Peter & his daughter
On the anniversary of 9-11, with all the memorial services, only one name from that tragic day rings in my head. He had been one of my students at Curry College in Milton, Massachusetts, in the mid-1980s. His name was Peter Fry.
Peter died in 2 World Trade Center. He worked for a global securities company—and always took his early morning coffee at Windows on the World. We presume that’s where he was when the plane hit the Tower.
No one wants to dwell on the horrible few hours on that day.
Instead, I always recall the tall student who took the seat near the door in the front row of all my First-Year writing classes. He took three with me: Language Skills and the two Writing Workshop basics. He was likely the best student in the class, the most dedicated, never missed one of my classes.
He held the distinct honor of being the first student to come to one of my classes barefoot. In exchange, I went to his lacrosse games. During Parents Weekend, I had the pleasure of meeting his lovely parents—straight out of central casting, it seemed to me.
Since I also was coordinator of the skills center, he often came to my office and served as a tutor. My connections to him seemed odd—like the time I ran into him at the local mall. Peter Christian Fry stood out from hundreds for me.
So, the terrible day that the Dean said to me that Curry had lost a student at the Twin Towers—someone who pre-dated his tenure at the College, I was in shock at the name: Peter. How could it be optimistic, charming Peter.
He was part of the Program for Advancement for Learning at the College and his mentor over there was a priest fondly called Father Joe Arsenault who later married Peter. We later commiserated over the loss, and Joe told me that Peter recalled me as one of his favorite professors at his wedding to fellow alums. It was chilling to hear years later.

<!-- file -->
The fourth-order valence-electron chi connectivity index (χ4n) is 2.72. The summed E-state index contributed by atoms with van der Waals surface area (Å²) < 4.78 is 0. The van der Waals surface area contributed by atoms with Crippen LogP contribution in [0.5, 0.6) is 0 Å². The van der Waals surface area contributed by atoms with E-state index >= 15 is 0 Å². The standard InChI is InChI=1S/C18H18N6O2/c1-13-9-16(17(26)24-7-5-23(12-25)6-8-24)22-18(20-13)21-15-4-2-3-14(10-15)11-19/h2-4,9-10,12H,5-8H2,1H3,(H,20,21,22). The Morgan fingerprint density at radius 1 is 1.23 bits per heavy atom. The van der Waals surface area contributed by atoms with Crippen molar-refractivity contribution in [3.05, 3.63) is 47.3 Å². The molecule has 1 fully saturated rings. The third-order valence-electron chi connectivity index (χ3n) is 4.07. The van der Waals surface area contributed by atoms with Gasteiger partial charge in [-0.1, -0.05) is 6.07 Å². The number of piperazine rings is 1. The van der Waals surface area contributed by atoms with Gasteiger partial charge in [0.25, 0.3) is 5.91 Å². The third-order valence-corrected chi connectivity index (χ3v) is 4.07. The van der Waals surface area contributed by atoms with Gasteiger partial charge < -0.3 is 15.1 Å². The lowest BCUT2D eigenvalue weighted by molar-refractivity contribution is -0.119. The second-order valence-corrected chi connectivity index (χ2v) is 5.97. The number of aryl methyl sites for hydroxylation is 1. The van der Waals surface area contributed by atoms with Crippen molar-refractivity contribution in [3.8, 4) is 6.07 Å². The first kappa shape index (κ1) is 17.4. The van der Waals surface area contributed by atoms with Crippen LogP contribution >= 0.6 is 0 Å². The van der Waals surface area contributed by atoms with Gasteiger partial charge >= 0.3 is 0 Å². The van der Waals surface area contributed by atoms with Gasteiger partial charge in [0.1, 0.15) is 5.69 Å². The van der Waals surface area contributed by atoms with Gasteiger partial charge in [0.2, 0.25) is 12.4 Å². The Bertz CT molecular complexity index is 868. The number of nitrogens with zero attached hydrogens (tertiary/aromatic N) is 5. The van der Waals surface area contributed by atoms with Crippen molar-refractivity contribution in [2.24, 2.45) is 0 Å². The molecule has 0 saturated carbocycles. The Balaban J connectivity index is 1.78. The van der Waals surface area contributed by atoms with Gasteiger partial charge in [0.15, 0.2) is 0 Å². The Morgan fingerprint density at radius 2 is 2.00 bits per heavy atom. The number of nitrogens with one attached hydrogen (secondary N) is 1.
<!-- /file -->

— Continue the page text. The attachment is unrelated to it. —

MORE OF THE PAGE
There is a flat stone memorial to him on Cape Cod at the Monomoy National Wildlife Refuge. It was put there by his wife because it was one of their favorite spots for him and his two little daughters. Some who go there actually feel his spirit or presence in that place of peace and beauty. It does not surprise me.
A few years ago I would have scoffed at spirits remaining among us, but in recent years I have written two books on the spirit who lives at my home. He died on the Titanic and his family owned my property. It seems terrible tragedy releases good people.
There was a plaque in the classroom commemorating the Titanic victim where Peter sat, near the door. How strange it now seems to me that these two young men died under infamous circumstance and were both there in that room at one time. Peter always sat near the plaque to the lost young college student named Richard Frazar White.
Spirits are good people who have the freedom to go wherever they want in the years after their lives.
Richard White and Peter Fry died too young, full of promise, and for the rest of my life, I shall be touched by them. I remember.